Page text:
‘The so-called ‘psychotically depressed’ person who tries to kill herself doesn’t do so out of quote ‘hopelessness’ or any abstract conviction that life’s assets and debits do not square. And surely not because death seems suddenly appealing. The person in whom Its invisible agony reaches a certain unendurable level will kill herself the same way a trapped person will eventually jump from the window of a burning high-rise. Make no mistake about people who leap from burning windows. Their terror of falling from a great height is still just as great as it would be for you or me standing speculatively at the same window just checking out the view; i.e. the fear of falling remains a constant. The variable here is the other terror, the fire’s flames: when the flames get close enough, falling to death becomes the slightly less terrible of two terrors. It’s not desiring the fall; it’s terror of the flames. And yet nobody down on the sidewalk, looking up and yelling ‘Don’t!’ and ‘Hang on!’, can understand the jump. Not really. You’d have to have personally been trapped and felt flames to really understand a terror way beyond falling.’
I came across this quote through my recent interest in understanding the medicine-death relationship. It of course comes as no surprise that recent day medicine has failed horrendously in psychological disorders – namely depression. We, as a society, fail to understand the significance of a certain ordeal without having previously experienced it. We do not look to a depressed person as being ‘sick’ or ‘ill’ only because he seems physically well. No wounds. No bleeding. No nothing. And so we completely disregard depression as being a serious illness. We even go to the extent of calling it a ‘phase’ to deny that it even exists.
Some of us don’t quite understand the importance of letting go of the mythical beliefs inherited by our ancestors, whom weren’t fortunate as we are today with the accessibility of information just by a click of a button. What I’m trying to say is that when somebody says they’re depressed you should not counteract it with a “you’re probably not so close to God” or the infamous “Pray more and God will soothe you.” Yes of course faith is an important aspect in your will to live, however the absence of faith is not the synonym of depression. Depression is a complexity of things that, till this very day, nobody can properly define. I truly believe that there is a deficit in the understanding of depression (and similar psychological diseases) and counteracting with inappropriate responses make things a lot worse.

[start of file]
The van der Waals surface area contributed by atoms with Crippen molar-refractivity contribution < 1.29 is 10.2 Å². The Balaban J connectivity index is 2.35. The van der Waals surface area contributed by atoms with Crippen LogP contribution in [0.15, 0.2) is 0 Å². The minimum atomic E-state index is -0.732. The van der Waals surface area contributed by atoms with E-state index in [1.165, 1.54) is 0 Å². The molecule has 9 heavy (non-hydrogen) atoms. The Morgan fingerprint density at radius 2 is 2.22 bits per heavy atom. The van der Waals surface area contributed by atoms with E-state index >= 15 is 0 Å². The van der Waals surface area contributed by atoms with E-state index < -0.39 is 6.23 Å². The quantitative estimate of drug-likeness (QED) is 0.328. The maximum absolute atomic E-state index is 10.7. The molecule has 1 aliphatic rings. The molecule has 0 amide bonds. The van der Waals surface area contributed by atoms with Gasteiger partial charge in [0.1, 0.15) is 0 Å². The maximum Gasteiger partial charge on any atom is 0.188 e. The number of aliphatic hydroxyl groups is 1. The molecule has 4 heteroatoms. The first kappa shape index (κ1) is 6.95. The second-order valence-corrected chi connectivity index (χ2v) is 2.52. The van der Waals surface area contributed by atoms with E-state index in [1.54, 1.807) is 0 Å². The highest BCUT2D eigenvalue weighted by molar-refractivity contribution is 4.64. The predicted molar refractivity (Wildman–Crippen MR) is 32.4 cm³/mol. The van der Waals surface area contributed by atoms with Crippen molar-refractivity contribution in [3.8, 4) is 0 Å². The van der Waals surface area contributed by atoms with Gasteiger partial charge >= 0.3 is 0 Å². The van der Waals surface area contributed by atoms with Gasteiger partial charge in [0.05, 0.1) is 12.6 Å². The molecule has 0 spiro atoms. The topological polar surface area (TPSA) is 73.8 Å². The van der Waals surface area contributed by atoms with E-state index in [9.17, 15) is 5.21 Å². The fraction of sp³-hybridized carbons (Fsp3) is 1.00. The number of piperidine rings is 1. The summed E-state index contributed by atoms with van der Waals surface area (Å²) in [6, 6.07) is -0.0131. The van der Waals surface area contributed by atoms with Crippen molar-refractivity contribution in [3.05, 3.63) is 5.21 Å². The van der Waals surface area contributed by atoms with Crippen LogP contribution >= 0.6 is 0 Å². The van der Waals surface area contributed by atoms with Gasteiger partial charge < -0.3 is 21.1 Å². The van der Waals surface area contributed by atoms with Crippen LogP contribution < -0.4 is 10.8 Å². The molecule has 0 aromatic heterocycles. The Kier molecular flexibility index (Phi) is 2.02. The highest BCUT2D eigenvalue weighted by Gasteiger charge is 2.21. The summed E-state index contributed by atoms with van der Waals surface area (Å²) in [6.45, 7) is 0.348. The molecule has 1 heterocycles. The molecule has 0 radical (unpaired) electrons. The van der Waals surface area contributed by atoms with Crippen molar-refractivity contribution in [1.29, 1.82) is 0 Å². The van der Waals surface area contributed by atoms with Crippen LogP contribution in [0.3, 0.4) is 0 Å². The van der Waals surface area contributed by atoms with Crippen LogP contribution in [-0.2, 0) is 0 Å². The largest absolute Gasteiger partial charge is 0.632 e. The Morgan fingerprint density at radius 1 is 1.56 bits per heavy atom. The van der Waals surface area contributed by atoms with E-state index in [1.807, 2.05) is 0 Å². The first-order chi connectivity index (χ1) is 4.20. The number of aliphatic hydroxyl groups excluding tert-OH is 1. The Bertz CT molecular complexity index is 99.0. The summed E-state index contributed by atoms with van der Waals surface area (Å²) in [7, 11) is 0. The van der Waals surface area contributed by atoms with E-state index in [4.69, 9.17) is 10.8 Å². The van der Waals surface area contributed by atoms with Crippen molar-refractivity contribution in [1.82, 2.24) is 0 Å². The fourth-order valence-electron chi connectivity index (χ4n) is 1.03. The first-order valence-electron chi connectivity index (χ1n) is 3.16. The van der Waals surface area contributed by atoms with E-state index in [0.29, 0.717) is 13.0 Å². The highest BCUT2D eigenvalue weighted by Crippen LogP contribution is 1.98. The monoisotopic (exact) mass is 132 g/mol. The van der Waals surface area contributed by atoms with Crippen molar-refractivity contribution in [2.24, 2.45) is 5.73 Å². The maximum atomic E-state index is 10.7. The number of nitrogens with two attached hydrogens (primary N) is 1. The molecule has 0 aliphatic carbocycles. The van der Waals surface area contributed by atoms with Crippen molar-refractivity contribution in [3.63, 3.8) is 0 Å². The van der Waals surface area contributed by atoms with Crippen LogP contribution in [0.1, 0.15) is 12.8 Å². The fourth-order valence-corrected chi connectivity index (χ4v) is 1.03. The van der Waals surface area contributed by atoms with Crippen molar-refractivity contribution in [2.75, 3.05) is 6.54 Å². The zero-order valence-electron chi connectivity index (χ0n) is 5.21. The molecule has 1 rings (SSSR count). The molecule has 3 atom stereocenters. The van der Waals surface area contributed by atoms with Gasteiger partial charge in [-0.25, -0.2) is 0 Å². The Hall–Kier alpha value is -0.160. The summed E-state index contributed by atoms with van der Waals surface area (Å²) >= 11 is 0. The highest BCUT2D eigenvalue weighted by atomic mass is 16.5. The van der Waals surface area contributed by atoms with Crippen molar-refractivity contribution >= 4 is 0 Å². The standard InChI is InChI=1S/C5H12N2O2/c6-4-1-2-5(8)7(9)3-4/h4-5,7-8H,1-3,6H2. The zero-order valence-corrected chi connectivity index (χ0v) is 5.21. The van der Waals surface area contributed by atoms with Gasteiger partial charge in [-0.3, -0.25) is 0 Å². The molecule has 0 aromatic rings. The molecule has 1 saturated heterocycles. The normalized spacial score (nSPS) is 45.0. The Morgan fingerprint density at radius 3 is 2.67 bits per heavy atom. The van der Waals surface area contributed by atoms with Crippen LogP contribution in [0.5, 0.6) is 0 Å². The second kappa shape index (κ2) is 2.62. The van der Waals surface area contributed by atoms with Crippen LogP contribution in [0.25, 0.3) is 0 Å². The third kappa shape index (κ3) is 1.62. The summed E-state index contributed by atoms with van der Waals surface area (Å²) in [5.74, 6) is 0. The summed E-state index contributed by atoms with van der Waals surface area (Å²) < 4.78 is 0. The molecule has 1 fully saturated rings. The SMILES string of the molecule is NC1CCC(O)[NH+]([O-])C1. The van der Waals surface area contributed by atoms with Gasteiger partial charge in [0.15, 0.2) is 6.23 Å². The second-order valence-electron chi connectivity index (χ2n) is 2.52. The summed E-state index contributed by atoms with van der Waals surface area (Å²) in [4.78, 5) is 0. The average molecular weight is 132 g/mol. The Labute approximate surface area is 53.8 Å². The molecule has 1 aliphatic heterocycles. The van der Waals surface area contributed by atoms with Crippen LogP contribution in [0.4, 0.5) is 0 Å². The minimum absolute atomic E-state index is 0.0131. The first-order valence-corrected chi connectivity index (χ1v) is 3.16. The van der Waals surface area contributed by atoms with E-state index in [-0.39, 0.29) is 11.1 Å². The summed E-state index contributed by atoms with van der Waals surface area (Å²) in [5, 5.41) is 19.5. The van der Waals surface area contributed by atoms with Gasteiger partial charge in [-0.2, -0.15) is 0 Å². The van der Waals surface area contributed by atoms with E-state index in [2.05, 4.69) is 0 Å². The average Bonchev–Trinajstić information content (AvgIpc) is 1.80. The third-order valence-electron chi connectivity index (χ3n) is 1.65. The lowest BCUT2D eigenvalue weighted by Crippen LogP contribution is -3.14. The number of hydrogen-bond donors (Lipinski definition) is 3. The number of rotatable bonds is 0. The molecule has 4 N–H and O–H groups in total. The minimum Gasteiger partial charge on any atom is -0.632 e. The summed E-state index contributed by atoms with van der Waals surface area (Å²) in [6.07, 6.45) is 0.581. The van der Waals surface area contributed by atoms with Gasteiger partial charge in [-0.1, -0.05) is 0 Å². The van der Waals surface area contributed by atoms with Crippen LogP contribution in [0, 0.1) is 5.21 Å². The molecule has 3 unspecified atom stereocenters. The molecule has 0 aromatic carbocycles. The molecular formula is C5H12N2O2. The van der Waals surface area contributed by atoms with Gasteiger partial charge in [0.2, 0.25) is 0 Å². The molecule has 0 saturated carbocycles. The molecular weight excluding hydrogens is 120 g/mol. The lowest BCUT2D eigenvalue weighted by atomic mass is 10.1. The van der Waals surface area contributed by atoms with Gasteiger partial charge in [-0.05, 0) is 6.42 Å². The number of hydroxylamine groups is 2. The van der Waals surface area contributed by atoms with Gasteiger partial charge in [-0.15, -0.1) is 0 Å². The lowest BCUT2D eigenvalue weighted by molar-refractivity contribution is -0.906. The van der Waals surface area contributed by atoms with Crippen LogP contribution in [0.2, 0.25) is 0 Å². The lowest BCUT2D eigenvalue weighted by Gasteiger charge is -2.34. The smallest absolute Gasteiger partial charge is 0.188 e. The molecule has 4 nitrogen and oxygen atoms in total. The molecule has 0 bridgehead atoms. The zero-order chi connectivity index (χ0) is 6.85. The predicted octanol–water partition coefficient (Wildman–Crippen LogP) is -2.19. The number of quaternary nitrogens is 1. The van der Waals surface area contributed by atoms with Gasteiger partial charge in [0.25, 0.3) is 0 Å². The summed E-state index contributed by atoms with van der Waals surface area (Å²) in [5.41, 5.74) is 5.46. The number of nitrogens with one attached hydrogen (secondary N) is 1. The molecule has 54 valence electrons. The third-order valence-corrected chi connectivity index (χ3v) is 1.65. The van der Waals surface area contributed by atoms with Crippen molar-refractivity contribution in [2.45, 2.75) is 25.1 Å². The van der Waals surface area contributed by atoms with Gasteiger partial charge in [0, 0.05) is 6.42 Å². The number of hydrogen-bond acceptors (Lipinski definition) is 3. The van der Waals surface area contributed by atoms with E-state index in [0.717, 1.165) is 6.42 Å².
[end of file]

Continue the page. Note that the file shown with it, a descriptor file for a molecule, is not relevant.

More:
My advice to you is that even if medicine has failed us -when it comes to depression, that is no green card to allow yourself to indulge in the failure as well. Be part of your depressed family member’s/friend’s success story. Depression is an illness. And if you feel like a person you know is suffering from depression, do not ask him to ‘change his attitude’ or to ‘get over it’. Try showing honest support, and let it not be out of pity. Let him not feel pitied for the person he unintentionally has become. Let him not feel alone in this world. We need to learn that the easiest, cheapest and must humane medical treatment of all is being there for one another. You surely don’t need a degree to teach you the basics of humanity.